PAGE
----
LIVE OAK, Fla. — The first week with the Suwannee High football team in full pads ended with a robust three-hour football camp Friday for about 45 Suwannee-area youth.
It was the first time the “Day with the Dogs” camp was held and was run by coach Kyler Hall. Assistant coaches and players were present and Hall wants the event to continue.
The camp lasted from 9 a.m. to noon and included a handful of upcoming players from Branford as well. The children were broken up into three groups: First and second graders, third and fourth and fifth and sixth graders. The impressive turnout culminated in Hall’s exciting “Bulldog Ball” scrimmages.
“We’ll play a game called Bulldog Ball…it’s like a football game with a basketball mentality, going up and down the field,” Hall told the campers. “Throwing the ball every way, backward and forward.”
Workouts consisted of offensive and defensive drills, special teams and kicking and the live scrimmages.
The camp kids started out with warmups that included jogging, high kicks, stretches and sprinting with some of the Bulldogs’ players leading the way by example. The Bulldogs were a part of every practice the children had and were very supportive and enthusiastic the entire camp for the attendees.
Temperatures were in the high 80s with total sunshine, with Hall giving instruction along the way: “Long step, sink the hips…on the whistle.”
He was also encouraging the kids with light banter, feedback and a watchful eye. Hall and the coaches were also vocal about reminding the kids to stay hydrated.
While the football players were outside, the school’s cheerleaders were inside the gym having their own “Day with the Dogs” camp with 12 attendees. Like on the practice fields outside, varsity and junior varsity cheerleaders were proactive with helping with instruction of the kids.
Cheerleading coach Pam Williams said the camp practices included “Motions, jumps, cheers and dances.” They cheerleaders were also doing single and multiple-girl pyramids with the camp girls, often in unison.
Back outside, the three age groups rotated practicing between line, running backs and receivers while on offense and line, defensive backs and running drills while on defense. The Bulldogs’ players helped out every step of the way, passing along knowledge. It was all good, early and repetitive instruction for young kids, giving them an healthy dose of routine and following orders.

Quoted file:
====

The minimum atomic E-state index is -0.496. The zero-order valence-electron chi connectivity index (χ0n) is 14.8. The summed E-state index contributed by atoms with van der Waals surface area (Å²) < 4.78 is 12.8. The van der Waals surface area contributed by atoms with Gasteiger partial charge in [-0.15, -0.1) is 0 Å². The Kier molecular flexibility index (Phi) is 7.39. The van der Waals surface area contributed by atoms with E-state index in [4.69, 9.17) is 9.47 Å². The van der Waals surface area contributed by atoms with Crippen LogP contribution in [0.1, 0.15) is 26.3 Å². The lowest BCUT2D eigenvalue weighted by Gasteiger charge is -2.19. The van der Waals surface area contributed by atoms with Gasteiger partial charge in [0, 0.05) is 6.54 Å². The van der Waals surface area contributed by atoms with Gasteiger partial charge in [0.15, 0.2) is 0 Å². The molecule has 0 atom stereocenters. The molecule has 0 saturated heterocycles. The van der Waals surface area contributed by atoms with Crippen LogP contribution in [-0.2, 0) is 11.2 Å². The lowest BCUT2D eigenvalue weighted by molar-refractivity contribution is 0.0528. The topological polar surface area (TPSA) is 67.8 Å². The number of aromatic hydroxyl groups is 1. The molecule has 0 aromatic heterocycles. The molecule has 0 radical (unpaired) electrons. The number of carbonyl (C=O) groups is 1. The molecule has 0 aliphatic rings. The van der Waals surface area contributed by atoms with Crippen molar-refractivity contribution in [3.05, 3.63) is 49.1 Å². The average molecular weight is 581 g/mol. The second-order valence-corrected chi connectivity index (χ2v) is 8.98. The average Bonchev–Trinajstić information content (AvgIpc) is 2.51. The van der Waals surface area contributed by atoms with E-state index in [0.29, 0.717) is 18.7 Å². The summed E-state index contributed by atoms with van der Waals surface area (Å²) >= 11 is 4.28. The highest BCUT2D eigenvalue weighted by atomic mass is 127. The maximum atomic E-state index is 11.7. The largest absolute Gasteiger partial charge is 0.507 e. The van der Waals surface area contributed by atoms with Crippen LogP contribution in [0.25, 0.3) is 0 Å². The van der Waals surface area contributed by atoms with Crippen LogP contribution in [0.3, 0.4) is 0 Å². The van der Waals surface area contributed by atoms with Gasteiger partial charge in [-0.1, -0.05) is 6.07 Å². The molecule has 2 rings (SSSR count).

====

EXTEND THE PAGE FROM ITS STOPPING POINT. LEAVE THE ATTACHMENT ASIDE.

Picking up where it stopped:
Included in helping out was Georgia Bulldog commit Josh Braun. Braun helped out with offensive and defensive line drills.
Braun was happy for a chance to provide a sense of community for the kids.
“Help get the next batch of Bulldogs ready and instill a love for the game,” he said.
A big reason Hall wanted to start the event was to help area youth.
“One, just to get them out of the house, have some fun, that’s the No. 1 thing,” he said. “Have a good time playing football. Learn some fundamentals…They’re going through every position. So, it doesn’t matter if you’ve played before or if you haven’t played. It’s all about learning and having a good time; and they seem to like what they’re doing today.
“We’ll continue to do this every year, make it bigger and better. Offense and defense with some special teams, kicking. I wanted to get a camp going This is actually a bigger turnout than I thought we’d have, which is always a good sign. We also got the cheerleading camp going as well…
“Anything to get the kids involved, get them around these older guys and the girls and their cheerleading. I believe our student-athletes here have do a really good job of setting a good example. The more our youth get around them, it benefits everyone. And that’s what it’s about, have some fun with the kids. Also Ms. Adrienne Taylor, we couldn’t do it without her. She was in charge of our registration, and getting the flyers out. She was a big help.”
Finally, toward the end, the players got to play Bulldog Ball. Each game was 12 minutes long, and all three groups got a chance to play. The kids were instructed that it was two-hand tag with no tackling. It was an energetic game and kids being kids, some tags were ignored and out-of-bounds wasn’t always adhered to. Teams consisted of about 12 players each and the field was 40 yards long.
There were fun moments, like when Xevyon Kirkland, in the first- and second-grade group, ran for a long touchdown, which the kids and coaches loved.
In the third grade and fourth grade-group, Parker Hill, with the group from Branford, scored a running touchdown.
“It was going to be a pass play, but they started rushing, so I started running,” Hill said.
The camp ended with a huddle and coach Hall telling the kids they, “Competed hard and played hard…lets break it down with Bulldogs 1, 2 , 3.”